David Gilbert, president and CEO of the Greater Cleveland Sports Commission, jokes the NFL Draft used to be the Cleveland Browns’ Super Bowl. In a twist, the event is now a Super Bowl of sorts for the city, but the team has emerged from its black hole as one more focused on the playoffs than picking prospects.
As host of the three-day NFL extravaganza, which begins on Thursday, Cleveland is expecting to host 50,000 per day at the draft and surrounding events. While not the numbers predicted when Cleveland won the bid in 2019, Gilbert will take them given the country remains in a pandemic.
In fact, the timing could work out well in Cleveland’s benefit. Restrictions on gatherings have been lifted in the city, millions of Americans are being vaccinated each day and there is a sense the great recovery is underway. What better time to have your destination in the national spotlight for a large-scale event?
“We’re at this interesting inflection point,” says Gilbert. “So many people are not only ready, but itching to get out and re-engage, and this is the opportunity. Even two months ago, it would have been very different.”
It was very different for Las Vegas this time last year. Months away from debuting a new stadium to host the relocated Raiders, Las Vegas took a gut punch when the NFL Draft was forced to go virtual. Now, it will host the event next year and Cleveland has the ball this year. That’s just the way Gilbert likes it.
Out-of-town fans will probably not reach the 50% attendance level Nashville recorded for the draft in 2019, but “it is still incredibly large and relevant,” Gilbert says of the draft. More importantly, though, this is a chance for the city to shine, he adds.
In his role of president and CEO of Destination Cleveland, Gilbert led the surprisingly successful bid to host the 2016 Republican National Convention. Among the cities Cleveland beat out was Dallas, one of the country’s largest metropolises. An RNC site selection member later informed Gilbert Cleveland won because it wanted it more. “That gave me such pride,” recalls Gilbert, who looks to each event as a way to prove the Cleveland region is at the top of its game when large groups come to town.
“It’s in our DNA how we approach things,” Gilbert says. “We try to make events more successful than they were anywhere else.”
In part, that comes from a chip on the city’s shoulder after being the butt of many jokes, Gilbert admits. But no one is laughing at Cleveland these days.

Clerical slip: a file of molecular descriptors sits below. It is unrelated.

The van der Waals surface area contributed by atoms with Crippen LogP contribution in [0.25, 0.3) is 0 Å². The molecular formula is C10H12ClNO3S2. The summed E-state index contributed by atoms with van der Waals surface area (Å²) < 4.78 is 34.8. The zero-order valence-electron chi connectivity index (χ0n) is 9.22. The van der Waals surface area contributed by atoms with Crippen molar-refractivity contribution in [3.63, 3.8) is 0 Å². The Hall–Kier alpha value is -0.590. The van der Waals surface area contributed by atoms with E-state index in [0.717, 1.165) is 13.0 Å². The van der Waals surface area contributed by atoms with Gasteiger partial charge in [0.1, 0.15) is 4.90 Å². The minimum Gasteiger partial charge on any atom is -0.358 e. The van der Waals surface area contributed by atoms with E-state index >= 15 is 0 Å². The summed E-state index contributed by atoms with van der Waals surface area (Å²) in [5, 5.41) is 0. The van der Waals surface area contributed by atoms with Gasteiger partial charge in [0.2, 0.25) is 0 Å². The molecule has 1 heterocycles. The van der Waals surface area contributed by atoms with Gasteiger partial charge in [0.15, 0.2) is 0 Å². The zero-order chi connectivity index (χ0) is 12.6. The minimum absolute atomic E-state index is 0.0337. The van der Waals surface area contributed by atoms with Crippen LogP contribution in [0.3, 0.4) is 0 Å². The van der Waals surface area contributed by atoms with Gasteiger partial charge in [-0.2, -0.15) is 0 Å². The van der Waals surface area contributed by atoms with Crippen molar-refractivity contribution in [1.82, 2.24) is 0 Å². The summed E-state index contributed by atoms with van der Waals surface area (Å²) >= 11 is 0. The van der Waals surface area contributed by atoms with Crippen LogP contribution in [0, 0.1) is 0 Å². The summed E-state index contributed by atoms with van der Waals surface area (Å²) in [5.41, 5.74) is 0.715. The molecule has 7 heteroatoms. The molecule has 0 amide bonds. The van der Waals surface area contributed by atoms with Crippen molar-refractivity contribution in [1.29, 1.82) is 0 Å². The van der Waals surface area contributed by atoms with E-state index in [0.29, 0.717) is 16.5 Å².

Here are five reasons, beyond the numbers, the NFL Draft is such a big deal for the city.
- Open Sign. “It’s a signal we are back in business—that yes, we can get out there and the community can do this,” says Gilbert, acknowledging overcoming the pandemic is certainly a motivating factor hosting an event that has quickly evolved into one of the most attended noncompetitions in the sports tourism world.
- Marketing. While it was unclear how much effort the Greater Cleveland Sports Commission could put into attracting out-of-town attendees, there was never a doubt the organization was going to pass on a chance to sell the city. Activations throughout the city will showcase its lakeside beauty and popular destinations like the Rock & Roll Hall of Fame. Meanwhile, look for TV and digital ads hitting certain key markets. Jacksonville, with the top draft pick and coached by former Ohio State legend Urban Meyer, will be a prime target.
- Beyond Sports. Gilbert always sees events as a chance to leave a legacy. This is no different. A prime example this week is The Power of Sport Summit, April 29 to May 1 at Progressive Field and online, which will celebrate diversity, equity and inclusion that demonstrate the opportunity for sport to be a catalyst of positive change.
- Civic Pride. “Our goal has always been the NFL walks away from this saying, ‘Cleveland is the best city we’ve ever worked with,’” says Gilbert. “We’re doing everything in our power to make that be the case.”
- Springboard for More. Cleveland is primed for a slew of high-impact events in coming years. Among the highlights are the 2022 NBA All-Star Game and 2024 Women’s Final Four. Also recently announced is the winning bid for the 2024 Pan-American Masters Games, which is expected to be the largest international gathering in northeast Ohio’s history. More than 7,500 athletes from more than 50 countries along with thousands of spectators, family and friends are estimated to be in Cleveland in July 2024.
Photo Credit: Destination Cleveland